In her summary judgment briefing however, Ms. Vestal now seeks to embrace parts of Lyons' version of the facts, which is that she was able to provide a sample, but the positive result was fabricated because she had not used methamphetamine. Further, she complains that the testing failed to comply with any of Lyons' policies for drug testing, which provides in part:

Policy Implementation
if the Company suspects that an associate's job performance or on-the-job behavior may have been affected in any way by alcohol or drugs, or that an associate has otherwise violated the Substance Abuse Policy, the Company will require an oral screening test, blood test, urinalysis,, or other drug/alcohol screening. Testing may include, but not be limited to, tests for cocaine, methamphetamine, THC, and opiates.
1., The associate must complete the necessary drug information and consent form prior to testing. Failure or refusal to complete the necessary paperwork is grounds for immediate discharge.
2. If confirmed test results are unsatisfactory (positive), then the associate may request a follow-up confirmation test.
3. Records pertaining to an associate's test results, rehabilitation requests, or treatment will be handled confidentially, maintained in files separate from the associates personnel file, and disclosed only to those having a legitimate need to know the information.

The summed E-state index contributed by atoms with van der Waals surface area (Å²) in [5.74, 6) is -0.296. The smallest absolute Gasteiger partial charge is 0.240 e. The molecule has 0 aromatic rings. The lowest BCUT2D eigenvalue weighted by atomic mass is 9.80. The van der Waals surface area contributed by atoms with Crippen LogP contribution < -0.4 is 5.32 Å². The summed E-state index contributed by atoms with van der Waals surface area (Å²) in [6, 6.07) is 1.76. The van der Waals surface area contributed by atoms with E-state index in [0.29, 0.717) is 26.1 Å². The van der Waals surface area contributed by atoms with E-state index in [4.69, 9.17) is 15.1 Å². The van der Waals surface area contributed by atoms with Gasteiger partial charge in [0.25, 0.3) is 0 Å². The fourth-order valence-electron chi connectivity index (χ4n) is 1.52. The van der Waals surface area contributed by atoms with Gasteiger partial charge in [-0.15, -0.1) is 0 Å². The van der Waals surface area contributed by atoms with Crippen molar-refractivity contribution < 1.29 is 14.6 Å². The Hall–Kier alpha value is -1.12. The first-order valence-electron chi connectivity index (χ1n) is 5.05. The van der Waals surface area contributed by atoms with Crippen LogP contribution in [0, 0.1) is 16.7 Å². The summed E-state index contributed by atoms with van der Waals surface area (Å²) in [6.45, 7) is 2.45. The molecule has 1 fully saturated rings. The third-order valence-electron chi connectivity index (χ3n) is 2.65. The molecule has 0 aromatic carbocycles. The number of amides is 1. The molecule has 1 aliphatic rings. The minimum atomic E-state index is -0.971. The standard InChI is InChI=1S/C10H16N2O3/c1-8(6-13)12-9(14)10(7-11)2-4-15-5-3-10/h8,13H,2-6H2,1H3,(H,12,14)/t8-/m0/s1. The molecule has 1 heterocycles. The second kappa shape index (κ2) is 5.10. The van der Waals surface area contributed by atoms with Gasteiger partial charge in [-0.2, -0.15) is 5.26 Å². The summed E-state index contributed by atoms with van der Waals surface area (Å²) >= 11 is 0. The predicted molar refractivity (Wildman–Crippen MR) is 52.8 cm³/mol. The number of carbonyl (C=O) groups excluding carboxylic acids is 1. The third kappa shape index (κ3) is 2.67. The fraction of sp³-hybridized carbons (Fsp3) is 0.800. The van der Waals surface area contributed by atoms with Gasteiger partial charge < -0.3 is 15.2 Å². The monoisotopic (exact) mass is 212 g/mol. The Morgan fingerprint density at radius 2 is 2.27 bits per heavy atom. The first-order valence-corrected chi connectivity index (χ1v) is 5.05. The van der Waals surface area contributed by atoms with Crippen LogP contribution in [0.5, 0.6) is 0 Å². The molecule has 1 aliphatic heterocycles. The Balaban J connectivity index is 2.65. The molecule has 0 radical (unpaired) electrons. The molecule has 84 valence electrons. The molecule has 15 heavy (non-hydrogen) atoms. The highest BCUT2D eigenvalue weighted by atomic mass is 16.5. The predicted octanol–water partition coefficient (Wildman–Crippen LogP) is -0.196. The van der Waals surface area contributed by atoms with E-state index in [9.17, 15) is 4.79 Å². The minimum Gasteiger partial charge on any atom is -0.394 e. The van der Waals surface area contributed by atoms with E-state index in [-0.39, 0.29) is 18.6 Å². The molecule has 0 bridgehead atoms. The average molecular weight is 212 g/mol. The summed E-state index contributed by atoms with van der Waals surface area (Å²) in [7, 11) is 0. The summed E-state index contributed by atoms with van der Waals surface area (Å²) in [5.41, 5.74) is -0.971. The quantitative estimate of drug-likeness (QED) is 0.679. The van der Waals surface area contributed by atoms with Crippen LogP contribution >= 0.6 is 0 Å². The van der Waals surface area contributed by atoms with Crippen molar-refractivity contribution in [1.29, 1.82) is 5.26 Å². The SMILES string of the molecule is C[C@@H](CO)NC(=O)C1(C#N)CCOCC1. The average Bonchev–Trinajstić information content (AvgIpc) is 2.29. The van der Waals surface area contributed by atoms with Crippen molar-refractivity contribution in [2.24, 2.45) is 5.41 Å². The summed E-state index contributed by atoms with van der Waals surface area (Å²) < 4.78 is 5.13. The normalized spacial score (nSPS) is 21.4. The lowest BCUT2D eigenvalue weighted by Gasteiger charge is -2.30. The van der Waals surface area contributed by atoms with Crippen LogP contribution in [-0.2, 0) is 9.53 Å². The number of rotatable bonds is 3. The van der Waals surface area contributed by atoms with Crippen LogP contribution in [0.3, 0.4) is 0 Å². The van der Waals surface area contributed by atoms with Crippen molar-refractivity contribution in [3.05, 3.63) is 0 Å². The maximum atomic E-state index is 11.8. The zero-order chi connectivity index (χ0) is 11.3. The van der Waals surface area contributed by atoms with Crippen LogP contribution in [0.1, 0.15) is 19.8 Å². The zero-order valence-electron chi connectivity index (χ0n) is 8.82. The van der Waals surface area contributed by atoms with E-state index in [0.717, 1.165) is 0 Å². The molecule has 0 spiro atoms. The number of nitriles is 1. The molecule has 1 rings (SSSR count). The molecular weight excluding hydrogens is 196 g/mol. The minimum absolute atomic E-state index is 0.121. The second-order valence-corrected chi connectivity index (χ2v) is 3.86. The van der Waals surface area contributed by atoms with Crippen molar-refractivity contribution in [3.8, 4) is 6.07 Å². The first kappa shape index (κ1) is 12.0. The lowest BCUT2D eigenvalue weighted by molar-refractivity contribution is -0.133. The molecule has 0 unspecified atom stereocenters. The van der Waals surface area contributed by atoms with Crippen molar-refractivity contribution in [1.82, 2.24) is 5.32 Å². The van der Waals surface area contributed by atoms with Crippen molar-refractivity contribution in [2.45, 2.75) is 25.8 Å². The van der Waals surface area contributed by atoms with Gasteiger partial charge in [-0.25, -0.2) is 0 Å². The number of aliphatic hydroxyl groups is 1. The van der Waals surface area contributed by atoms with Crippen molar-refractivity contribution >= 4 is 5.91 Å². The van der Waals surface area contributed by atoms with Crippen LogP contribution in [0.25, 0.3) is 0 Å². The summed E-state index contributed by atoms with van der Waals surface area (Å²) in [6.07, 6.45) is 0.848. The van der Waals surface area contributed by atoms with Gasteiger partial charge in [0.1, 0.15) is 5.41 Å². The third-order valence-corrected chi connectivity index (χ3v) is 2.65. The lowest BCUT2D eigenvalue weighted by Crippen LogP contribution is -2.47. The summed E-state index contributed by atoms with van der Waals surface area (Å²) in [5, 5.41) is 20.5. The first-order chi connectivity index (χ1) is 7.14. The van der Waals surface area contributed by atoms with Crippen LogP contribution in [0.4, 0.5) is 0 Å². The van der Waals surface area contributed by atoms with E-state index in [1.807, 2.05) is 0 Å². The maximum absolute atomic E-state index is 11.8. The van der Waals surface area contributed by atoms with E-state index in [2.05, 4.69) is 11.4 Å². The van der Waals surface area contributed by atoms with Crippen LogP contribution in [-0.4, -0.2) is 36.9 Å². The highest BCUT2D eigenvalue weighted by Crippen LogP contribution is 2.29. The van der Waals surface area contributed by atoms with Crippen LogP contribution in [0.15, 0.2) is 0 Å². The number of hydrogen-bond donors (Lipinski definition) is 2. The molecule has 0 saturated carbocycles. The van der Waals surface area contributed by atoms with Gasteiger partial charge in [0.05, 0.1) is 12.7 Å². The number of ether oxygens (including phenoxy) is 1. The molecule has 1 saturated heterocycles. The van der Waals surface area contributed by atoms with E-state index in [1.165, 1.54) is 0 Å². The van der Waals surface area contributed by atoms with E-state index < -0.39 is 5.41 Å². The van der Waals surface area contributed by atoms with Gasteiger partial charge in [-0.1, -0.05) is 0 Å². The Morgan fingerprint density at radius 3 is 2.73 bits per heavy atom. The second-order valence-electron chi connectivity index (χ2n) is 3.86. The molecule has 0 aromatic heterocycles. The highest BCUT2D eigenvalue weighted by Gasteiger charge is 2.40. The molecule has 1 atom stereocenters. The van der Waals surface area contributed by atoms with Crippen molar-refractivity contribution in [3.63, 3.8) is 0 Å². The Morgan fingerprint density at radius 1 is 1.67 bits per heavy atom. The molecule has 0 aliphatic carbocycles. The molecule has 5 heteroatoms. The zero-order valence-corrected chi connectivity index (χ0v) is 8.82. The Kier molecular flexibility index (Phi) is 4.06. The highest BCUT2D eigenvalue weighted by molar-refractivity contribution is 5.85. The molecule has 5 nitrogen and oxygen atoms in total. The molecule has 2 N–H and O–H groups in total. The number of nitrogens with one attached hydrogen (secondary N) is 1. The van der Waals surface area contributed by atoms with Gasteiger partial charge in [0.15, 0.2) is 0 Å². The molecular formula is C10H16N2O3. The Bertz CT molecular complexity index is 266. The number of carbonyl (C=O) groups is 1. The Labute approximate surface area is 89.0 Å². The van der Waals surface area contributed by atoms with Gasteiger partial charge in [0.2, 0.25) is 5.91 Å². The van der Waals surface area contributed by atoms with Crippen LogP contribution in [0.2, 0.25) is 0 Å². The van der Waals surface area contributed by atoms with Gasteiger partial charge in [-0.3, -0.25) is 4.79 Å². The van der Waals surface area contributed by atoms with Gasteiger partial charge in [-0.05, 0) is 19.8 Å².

[Filing No. 56-9 at 1.] Ms. Vestal was not asked to complete any “drug information” or consent form and was not provided an opportunity for a “follow-up confirmation test.” [Filing No. 56-1 at 38-39.]

         Nor did the testing comply with the drug test's instructions, which provided in part:

1. The RoalltyChuck Integrated Specimen Cup provides only a qualitative, preliminary analytical result A secondary analytical method must be used to obtain a confirmed result Gas chromatography/mass spectrometry (GQMS) is the preferred confirmatory method.
2. There Is a possibility that technical or procedural errors, as well as Interfering substances in the urine specimen may cause erroneous results.
3. Adulterants, such as bleach and/or alum, in urine specimens may produce erroneous results regardless of the analytical method used. H adulteration Is suspected, the test should be repeated with Another urine specimen.
4. A positive result does not Indicate level or intoxication, administration route or concentration ...